Posts on quality, life, culture, the media, news & tech with a twist & a slice of Limey. I moved my blog to http://renaissancehambara.jp in December 2006, go there for the latest content.
The blogosphere have a reiteration of speculation that has been happening for years that someone (insert favorite supplier here) is going to buy Palm. This time the rumor is about Motorola following on from its Symbol acquisition to purchase Palm. Whilst this could be highly desirable for Palm's shareholders, one does have to look at the motivations of the potential buyers (usually Motorola or Apple are cited):
- Product design: both Motorola and Apple have enough smarts in this area, as has Nokia, RIM and Sony Ericsson. In addition, players like HTC mean that companies can now buy in ‘iconic’ design a la T-Mobile. In addition Palm is said to be relying heavily on a Chinese design company for its new cheap Treo, not exactly what you'd expect from a company with a strong product design team
- The brand: the Palm brand lives on though it was built on machines made six plus years ago based on a software platform and user experience that Palm has since read the last rights to as it continues its Windows migration. The Treo brand is a valuable competitor brand to RIM, and may be attractive to aggresive entrants into the US marketplace like Nokia, Samsung, LG or one of the many hungry Chinese(both Taiwan and communist China) players Ningbo Bird, BenQ, Lenovo or Acer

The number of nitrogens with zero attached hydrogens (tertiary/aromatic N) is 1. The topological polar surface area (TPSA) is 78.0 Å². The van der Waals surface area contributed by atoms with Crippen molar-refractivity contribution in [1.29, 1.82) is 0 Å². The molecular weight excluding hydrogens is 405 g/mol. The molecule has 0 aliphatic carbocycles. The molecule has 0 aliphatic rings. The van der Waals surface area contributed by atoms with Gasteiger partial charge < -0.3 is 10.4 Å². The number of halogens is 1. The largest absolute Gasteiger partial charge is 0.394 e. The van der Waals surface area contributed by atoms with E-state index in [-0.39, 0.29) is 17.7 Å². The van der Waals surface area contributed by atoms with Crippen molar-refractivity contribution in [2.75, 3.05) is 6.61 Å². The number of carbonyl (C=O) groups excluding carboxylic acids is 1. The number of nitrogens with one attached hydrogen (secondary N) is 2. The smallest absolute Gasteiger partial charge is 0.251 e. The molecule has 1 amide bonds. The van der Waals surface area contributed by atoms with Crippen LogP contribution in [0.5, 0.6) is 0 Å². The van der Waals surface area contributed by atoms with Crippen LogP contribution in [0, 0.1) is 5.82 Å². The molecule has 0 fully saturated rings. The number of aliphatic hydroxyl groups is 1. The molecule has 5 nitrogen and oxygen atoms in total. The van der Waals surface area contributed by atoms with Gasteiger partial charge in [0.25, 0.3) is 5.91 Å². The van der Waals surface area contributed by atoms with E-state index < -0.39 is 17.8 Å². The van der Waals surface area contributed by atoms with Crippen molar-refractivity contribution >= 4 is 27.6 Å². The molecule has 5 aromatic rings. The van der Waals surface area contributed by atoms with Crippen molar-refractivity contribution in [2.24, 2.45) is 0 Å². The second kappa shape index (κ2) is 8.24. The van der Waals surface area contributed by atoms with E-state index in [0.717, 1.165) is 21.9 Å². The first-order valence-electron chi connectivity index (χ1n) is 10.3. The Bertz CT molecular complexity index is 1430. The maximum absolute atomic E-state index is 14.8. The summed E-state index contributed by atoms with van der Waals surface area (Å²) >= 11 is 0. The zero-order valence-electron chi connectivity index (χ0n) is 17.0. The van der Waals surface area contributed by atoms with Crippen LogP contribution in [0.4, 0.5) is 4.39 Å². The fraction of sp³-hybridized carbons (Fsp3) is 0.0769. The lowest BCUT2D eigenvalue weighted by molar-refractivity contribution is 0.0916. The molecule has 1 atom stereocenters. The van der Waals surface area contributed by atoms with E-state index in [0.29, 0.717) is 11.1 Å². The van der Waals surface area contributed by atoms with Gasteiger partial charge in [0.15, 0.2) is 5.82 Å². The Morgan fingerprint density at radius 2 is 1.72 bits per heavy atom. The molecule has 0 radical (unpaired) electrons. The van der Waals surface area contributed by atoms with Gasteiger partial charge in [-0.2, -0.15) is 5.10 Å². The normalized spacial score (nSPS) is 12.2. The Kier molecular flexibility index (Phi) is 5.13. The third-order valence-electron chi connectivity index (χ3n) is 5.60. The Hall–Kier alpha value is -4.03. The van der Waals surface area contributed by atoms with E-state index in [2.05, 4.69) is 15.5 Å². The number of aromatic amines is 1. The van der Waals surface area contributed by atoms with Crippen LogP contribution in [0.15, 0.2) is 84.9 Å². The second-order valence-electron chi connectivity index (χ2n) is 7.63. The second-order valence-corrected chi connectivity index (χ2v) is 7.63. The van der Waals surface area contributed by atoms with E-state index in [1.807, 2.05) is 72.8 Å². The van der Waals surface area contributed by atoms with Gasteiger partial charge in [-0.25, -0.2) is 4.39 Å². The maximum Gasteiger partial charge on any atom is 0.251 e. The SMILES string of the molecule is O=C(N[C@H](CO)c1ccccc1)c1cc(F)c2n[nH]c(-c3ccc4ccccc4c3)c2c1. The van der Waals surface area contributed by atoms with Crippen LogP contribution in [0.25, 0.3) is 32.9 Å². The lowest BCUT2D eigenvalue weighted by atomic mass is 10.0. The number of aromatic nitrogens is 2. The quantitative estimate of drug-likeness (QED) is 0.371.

- Software: Palm has burnt the biggest asset the UI with its sale to Access, however the company does have useful experience for a Chinese buyer in localisation for carriers and a shiny new Dublin centre for European market entry. For Motorola a purchase of Access the current owner of PalmSource would be more likely as this would fit in with the company's ambitions to grow market share in Asia and be a progressive move for its existing Linux phone offering in China
- Distribution and carrier relationships: Handspring invested a lot of time building carrier relationships in the face of strong competition from traditional handset manufacturers. These relationships would be invaluable for a new entrant player. In addition, Palm used to have a wide (though sometimes ineffective) retail reach for its devices. Six years ago, Palm products were the number one selling item in Dixons (DSG) stores airside at British airports and on Virgin Atlantic flights
If you want to know who is most likely to buy Palm, look East.
UPDATE (26/9/2006)I have just read the transcript from Palm's latest financial analyst briefing and it didn't fill me with confidence. From what I could see, Access are disengaging from the OS business, Palm moving rapidly to becoming a Windows only shop with little differentiation. The company is milking loyal Palm customers as a cash-cow but not offering them much in return. This is like Apple circa 1997, but without the happy ending.
Labels: business, hardware, marketing, mobile, palm, wireless